This week we are handed the awful story of the beheading of John the Baptist. And we can ask where is God in this passage?
John, the messenger who helps pave the way for the Messiah has been mercilessly executed; an act of revenge. The account is doubly vile, in that a child, the daughter of Herodias is used as a pawn in the scheme. While in the very public company of guests, Herod promises the child anything she requests. She runs to her mother to seek what she should ask for. And now the vengeful intentions of her mother overpower the words of Herod’s promise. The request is for John’s head. Herod is constrained by his own words, his own pride. A prophet has been lost. And a child has lost her innocence. She has not become aware of her subjugation… and may not for some time (lest she realize the power of her words when hefting John’s heavy head on a platter for her mother).
The power of words.
I keep thinking of this girl, the power of her words, and the regret. Regret is apparent in the very first lines of the passage in the voice of Herod who believes that this Jesus (he is hearing about) must be John now “raised.” It is an odd way to consider resurrection or reincarnation because Jesus is a full grown man. But what begins to become clear – and what Herod may have meant, is that John’s POWER has been raised. From here on out, Jesus’ ministry begins to take shape. John the Baptist was the one who has prepared the way. If you remember: the beginning of the Gospel of Mark (our earliest Gospel) begins by Jesus being baptized by John:
The beginning of the good news about Jesus the Messiah, the Son of God, as it is written in Isaiah the prophet:
“I will send my messenger ahead of you,
who will prepare your way”—
“a voice of one calling in the wilderness,
‘Prepare the way for the Lord,
make straight paths for him.’”
And so John the Baptist appeared in the wilderness, preaching a baptism of repentance for the forgiveness of sins. The whole Judean countryside and all the people of Jerusalem went out to him.
This is Mark 1-5. Powerful Words.
John is preaching about repentance. Yesterday I was listening to author Jason Reynolds and Krista Tippet in a discussion about the power of words. Krista brings up the word repentance, reminding us that it is about turning: changing our ways, and turning. She reminds us that in the Greek and the Hebrew, “the word is kinetic. The word actually is about stopping in your tracks and walking another way…”
In our story, the whole Judean countryside and all the people of Jerusalem went out to John the Baptist. They are seeking a new way: a new way of forgiveness and turning to God.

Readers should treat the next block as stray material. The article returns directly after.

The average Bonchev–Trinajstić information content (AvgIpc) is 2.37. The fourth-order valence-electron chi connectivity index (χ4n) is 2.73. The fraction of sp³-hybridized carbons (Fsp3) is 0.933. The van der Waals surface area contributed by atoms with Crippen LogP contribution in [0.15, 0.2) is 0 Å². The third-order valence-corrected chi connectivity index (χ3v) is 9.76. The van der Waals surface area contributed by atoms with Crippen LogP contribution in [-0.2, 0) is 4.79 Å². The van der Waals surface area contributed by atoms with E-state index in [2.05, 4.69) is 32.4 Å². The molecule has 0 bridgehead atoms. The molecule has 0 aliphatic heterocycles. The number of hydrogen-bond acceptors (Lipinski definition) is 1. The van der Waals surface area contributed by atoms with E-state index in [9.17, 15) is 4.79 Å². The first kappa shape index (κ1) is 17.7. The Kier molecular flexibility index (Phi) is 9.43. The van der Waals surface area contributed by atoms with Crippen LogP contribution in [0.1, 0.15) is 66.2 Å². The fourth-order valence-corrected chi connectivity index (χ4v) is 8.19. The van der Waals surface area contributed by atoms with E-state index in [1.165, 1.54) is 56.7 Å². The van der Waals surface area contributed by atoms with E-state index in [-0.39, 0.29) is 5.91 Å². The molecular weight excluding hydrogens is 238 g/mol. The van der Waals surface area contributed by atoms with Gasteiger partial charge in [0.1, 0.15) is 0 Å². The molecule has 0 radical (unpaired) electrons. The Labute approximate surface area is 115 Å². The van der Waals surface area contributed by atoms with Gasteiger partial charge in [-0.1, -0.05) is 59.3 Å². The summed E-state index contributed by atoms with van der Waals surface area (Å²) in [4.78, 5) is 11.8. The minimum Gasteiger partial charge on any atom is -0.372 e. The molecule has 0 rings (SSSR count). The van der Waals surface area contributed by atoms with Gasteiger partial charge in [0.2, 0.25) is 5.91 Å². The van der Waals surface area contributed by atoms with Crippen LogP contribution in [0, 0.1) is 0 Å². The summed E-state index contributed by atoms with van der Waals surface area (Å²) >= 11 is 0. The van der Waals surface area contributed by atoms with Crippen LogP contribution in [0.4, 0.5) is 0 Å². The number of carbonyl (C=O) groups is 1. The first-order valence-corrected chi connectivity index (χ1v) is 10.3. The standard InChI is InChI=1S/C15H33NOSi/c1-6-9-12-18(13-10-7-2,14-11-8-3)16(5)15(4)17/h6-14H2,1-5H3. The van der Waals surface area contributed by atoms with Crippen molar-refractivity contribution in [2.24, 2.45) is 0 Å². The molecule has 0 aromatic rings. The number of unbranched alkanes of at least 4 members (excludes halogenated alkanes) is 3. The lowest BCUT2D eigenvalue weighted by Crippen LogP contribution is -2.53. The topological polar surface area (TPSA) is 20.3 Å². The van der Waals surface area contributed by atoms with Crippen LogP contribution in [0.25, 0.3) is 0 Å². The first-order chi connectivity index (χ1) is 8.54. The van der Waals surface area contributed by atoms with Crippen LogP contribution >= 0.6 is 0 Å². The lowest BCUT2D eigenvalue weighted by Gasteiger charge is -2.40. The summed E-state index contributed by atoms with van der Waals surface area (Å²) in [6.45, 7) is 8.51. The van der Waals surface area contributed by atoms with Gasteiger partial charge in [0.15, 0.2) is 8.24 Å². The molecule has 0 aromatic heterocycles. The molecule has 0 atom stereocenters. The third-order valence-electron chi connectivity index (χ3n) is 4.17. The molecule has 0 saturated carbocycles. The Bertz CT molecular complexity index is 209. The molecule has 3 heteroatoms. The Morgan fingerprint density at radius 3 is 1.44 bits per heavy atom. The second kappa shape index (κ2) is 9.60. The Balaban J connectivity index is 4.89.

Krista and Jason Reynolds bring this conversation forward into our own time while we look to find repentance, reparation, and forgiveness in our country. Reynolds encourages us to seek a new way. He acknowledges we all get caught up in our insular busy worlds; moving from work, to school, to home, to store, to church….but then he asks us: “What if you were to explore – to speak to your neighbor…
…what if you were to walk the other way? What if you were to explore the places around you? What if you were to speak to your neighbor and to figure out how to strike a conversation with a person you’ve never met? What if you were to try to walk into a situation, free of preconceived notion, just once? Once a day, just walk in and say, “I don’t know what’s going to happen, and let’s see. Let me give this person the benefit of the doubt — to be a human.”
As Krista says: this makes repentance sound “manageable.”
While the figures in the Gospel are consumed and constrained by their own words and the power of their words, so too we should consider our own forms of narrative, history, story and the power of words that have moved us to make meaning, false meanings and constraints, and now perhaps remake understanding as we work on repentance.
The Power of Words.
Jason Reynolds goes on to tell us that it is narrative that brought us racism. In the 1400s Gomes Eanes de Zurara helped proliferate the notion of just slavery through his writings. Although he was not the first racist, he was able through his writings to justify slavery in Europe as a way of civilizing and Christianizing Africans. This is a negative example of the power of words. It is imagination gone haywire, and ruthless, and vengeful, and subjugating. It is false story that becomes internalized and lived for centuries. Yet, as Reynolds so faithfully suggests, “Imagination can set off 400 years of something wrong… but imagination can also set of 400 years of something right.”
Jesus is for us an icon of our greatest imaginings; of what is possible in God: the path of peace. The Messiah, our salvation, is when as the psalmist says this week, “Mercy and truth have met together;
righteousness and peace have kissed each other. Truth shall spring up from the earth, and righteousness shall look down from heaven.”
Although we cannot change the past, we “innocents” of today can be raised out of our subjugation, raised into the power of our full life in Christ if we stop in our tracks, turn to our neighbor as Jesus commissioned, and discover that here is where God is.